WHERE THOUSANDS OF SLAVES PASSED THROUGH THE “DOOR OF NO RETURN.”
This castle in Cape Coast, Ghana—once known as the Gold Coast of West Africa—was one of around 40 “slave castles” that served as prisons and embarkation points for slaves en route to the Americas (the Caribbean, South America, and the U.S.). Thousands of enslaved Africans from regions near and far, sometimes hundreds of miles away, were taken to these castles to be sold to slave ships.
One of the most well known parts of Cape Coast Castle, that you can visit today, is the “Door of No Return,” which led slaves out of the castle and onto the ships setting off on the Middle Passage. Their boat journeys could last several months, and an estimated 15 percent of slaves died aboard, en route. Somewhere around 12 millions slaves were sent from Africa, millions of whom died in the process. Cape Coast Castle was a way station in history’s largest, and darkest, forced human migration.
The history of the castle, which could also be termed a fort, is predictably complicated and contentious. Possession of it was stolen back and forth as the slave trade grew bigger and more lucrative in the 1600s and 1700s. The site’s first establishment was built by the Swedish Africa Company, whose officers had established good relations with local chiefs. In 1650, Swede Hendrik Caerloff finagled the King of Fetu’s permission to build a fort, and in 1653, Carlusborg Fort was erected.
It was snatched by the Danish West India Company in 1657, and seized back and forth between the Danish, Dutch, and Swedes, competitors in the growing slave economy. When the King of Fetu died in 1663, the Dutch seized control for a hot second before the British swooped in, in 1664. The British renamed it Cape Coast Castle and managed to maintain possession, though there were a few close calls. In 1757, for example, an attack by the French badly damaged the fort, leading to a complete reconstruction. Tens of thousands of bricks and tiles were imported from England in 1797 for the reconstruction effort, which was also intended to expand the castle’s slave-holding capacity.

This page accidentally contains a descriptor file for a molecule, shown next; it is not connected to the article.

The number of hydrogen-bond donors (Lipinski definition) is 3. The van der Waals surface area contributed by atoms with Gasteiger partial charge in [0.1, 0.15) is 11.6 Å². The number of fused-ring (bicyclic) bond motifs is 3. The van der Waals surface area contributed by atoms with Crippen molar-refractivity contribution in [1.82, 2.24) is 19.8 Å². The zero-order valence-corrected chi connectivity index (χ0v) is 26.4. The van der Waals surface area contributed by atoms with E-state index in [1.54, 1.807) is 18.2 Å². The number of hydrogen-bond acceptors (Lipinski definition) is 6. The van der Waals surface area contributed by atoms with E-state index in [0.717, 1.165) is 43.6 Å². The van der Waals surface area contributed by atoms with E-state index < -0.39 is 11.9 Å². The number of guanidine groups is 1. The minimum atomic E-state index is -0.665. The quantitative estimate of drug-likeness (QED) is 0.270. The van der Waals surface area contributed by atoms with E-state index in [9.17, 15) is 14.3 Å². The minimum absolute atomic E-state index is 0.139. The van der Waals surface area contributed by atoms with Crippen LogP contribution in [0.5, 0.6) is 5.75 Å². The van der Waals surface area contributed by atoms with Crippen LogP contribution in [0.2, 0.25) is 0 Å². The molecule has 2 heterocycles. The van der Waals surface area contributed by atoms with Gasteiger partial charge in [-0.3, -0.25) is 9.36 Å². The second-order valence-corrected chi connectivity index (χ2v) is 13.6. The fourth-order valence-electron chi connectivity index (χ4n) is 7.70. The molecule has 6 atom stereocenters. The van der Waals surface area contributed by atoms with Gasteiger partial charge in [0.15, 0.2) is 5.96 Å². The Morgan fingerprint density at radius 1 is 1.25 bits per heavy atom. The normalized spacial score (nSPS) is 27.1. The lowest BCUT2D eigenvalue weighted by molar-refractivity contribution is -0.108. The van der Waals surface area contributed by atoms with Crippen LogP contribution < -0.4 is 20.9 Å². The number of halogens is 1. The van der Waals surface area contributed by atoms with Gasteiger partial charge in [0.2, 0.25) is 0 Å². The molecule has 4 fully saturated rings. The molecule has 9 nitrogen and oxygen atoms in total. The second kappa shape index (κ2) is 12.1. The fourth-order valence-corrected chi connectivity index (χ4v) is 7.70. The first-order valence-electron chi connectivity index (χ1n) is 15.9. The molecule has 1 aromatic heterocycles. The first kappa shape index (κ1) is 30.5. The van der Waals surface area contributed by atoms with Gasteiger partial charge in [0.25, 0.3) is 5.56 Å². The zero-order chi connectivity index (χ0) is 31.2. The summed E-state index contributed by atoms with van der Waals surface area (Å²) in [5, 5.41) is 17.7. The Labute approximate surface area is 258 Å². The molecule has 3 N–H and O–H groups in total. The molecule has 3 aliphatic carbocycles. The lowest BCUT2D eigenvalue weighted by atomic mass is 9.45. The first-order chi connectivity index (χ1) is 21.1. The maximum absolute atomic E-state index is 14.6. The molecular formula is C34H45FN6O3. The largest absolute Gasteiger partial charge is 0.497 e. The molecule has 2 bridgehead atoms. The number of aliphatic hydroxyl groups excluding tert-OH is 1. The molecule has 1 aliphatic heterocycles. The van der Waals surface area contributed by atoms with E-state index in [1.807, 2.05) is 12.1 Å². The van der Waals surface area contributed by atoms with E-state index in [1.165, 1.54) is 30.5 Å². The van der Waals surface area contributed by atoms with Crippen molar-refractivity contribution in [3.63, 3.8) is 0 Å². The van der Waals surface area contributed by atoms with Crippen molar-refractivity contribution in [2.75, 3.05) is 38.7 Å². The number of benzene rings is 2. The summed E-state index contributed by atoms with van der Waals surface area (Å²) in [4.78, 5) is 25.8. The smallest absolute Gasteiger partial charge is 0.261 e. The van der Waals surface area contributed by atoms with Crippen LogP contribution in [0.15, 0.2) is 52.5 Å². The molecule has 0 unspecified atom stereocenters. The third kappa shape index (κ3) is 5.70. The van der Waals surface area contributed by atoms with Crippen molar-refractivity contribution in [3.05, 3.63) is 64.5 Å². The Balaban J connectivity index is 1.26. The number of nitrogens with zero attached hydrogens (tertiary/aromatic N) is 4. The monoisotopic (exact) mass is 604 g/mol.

When you visit Cape Coast Castle today, the main destination in the calm and breezy seaside town of Cape Coast, you can tour the entire expansive building, from the ramparts lined with cannons to the nearly lightless dungeons. These dungeons, called “slave holes” by the British, had essentially no ventilation nor windows, with 200 slaves, separated by gender, crammed in one room, and the floor covered in human waste. Diseases like malaria and yellow fever were common under such wretched conditions.
As many as 1,500 slaves (two-thirds of whom were male) were held in the castle dungeons at any one time. When you walk through the dungeons today, it is terrifying to imagine the reality of what took place in these suffocating spaces just over two centuries ago. Then, moments later, you’ll be out of the dungeons and wandering by the church or strolling down long hallways leading to officer’s quarters with pleasant views over the sea—two adjacent spaces set entire worlds apart.
The Brits formally declared the slave trade illegal in 1807, though Cape Coast Castle remained their local headquarters on the Gold Coast until 1877. The British Public Works Department later restored the premises in 1920s, and retained ownership right up until Ghana’s independence in 1957, at which point the castle came under the purview of the Ghana Museums and Monuments Board.
Though the remains of other slave castles exist along the former Gold Coast, Cape Coast Castle is one of the most well restored and well known. It is well worth a visit to remind each of us of the many corners of the globe involved in the former slave trade—and a reminder that many more such corners still exist.
KNOW BEFORE YOU GO
Cape Coast can be reached by car or bus (a tro tro is your best bet) from Accra, Ghana’s capital city. Travel time will probably be between three to four hours.
Kwame Nkrumah Memorial Park